Utility Companies Erroneously Blame Renewable Energy for Rolling Blackouts
We've all heard of and been victims of greenwashing... but energy companies are often doing the exact opposite.
Right now, utility companies across the country are pointing fingers at renewable energy for potential rolling power blackouts, claiming they simply can't keep up with our current grid systems. However, that isn't necessarily the case, as there are ways that these blackouts can easily be prevented. And ultimately, extreme weather brought on by climate change is generally what causes power outages.
Obviously, utility companies are worried... but likely more about profit than the actual wellbeing of U.S. communities.
"I am concerned about [the transition to non-renewable energy]," John Bear, the CEO of MISO, stated at a press conference on Sunday, May 8, as per Yahoo! News. "As we move forward, we need to know that when you put a solar panel or a wind turbine up, it’s not the same as a thermal resource."
And obviously, Fox News agrees.
"... the issue is on the rise throughout the country as many traditional and nuclear power plants are being retired to make way for renewable sources of energy, but the plants are going offline faster than renewable energy and battery storage can keep up," the conservative outlet alleged.
Keep reading for more on the matter.
Why are energy companies blaming blackouts on renewables?
Electrical grid companies worry about the transition to renewable energy, though likely for the wrong reasons. While switching to renewable energy will ultimately curb climate change, company executives claim there will be mass electrical shortages if fossil fuel and nuclear plants are taken over by renewable resources, per The Post Millennial. They claim that grids won't be able to keep up with power demand, and will have to enforce rolling blackouts, or intentional outages, to save energy.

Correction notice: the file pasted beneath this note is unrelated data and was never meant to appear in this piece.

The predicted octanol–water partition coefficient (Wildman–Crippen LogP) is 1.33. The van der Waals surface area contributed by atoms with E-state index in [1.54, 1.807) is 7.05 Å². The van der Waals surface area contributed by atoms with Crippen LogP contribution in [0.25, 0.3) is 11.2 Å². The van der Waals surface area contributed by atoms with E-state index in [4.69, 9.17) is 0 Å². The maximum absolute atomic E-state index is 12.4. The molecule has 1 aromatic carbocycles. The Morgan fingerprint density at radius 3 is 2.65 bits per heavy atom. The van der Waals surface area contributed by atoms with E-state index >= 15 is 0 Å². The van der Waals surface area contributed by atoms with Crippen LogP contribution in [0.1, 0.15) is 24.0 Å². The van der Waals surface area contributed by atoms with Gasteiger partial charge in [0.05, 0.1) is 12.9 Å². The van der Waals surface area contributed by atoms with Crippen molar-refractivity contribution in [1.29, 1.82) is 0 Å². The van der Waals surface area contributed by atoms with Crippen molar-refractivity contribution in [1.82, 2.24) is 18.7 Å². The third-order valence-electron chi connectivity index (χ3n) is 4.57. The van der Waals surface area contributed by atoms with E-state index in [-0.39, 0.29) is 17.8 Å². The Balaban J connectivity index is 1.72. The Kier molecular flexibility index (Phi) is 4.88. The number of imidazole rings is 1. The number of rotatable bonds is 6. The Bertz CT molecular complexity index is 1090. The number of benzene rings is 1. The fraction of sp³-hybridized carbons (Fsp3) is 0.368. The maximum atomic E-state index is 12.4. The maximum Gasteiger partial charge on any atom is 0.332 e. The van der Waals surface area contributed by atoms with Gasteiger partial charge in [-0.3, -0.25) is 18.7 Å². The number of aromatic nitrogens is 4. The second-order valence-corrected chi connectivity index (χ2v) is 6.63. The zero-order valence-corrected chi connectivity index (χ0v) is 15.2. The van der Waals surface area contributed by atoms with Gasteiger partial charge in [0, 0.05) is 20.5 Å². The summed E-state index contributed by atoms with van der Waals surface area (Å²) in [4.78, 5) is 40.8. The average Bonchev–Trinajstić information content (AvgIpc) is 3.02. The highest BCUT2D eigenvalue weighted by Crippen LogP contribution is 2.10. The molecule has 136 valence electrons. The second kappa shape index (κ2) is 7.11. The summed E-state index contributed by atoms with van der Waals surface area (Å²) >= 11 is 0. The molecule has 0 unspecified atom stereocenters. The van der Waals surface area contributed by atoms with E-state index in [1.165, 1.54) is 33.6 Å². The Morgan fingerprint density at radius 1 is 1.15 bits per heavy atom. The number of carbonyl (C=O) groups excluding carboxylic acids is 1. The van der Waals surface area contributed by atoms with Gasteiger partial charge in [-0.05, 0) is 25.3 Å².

However, this isn't really an issue at all. According to Rated Power, there are many ways to avoid grid stability issues with more renewable energy. Traditional lithium storage batteries, pumping water to areas with greater energy potential, using synchronous condensers, and reusing excess power generated, for things like green hydrogen are all easy ways to ensure there won't be an outage. In Spain, companies are incentivized if they can guarantee power through possible voltage dips.
A study published in ScienceDaily showed how grid stability can be obtained — the results suggested linking short duration batteries to meet energy demand surges. It also found that building a renewable grid would create jobs, use less land than the fossil fuel industry (even with on-shore wind farms) and it would improve human health, saving more than 53,000 people annually in 2050. So needless to say, relying on renewables (sans shortages) is doable — and even favorable — for life on Earth.
Transitioning to renewables would also stop storm-related outages.
Many mass power outages these days are largely due to extreme weather like torrential rain, hail, fires, and beyond... and these are all generally brought on by climate change. Burning non-renewable fossil fuels emits greenhouse gases into the atmosphere, which in turn, mess with the weather. But transitioning to renewable energy would curb climate change, and therefore, less extreme weather.
Once again, fossil fuel companies are spouting slander, but ultimately, they are to blame for this climate crisis. So it's up to us to stay informed, and continue our quest to transition to clean energy.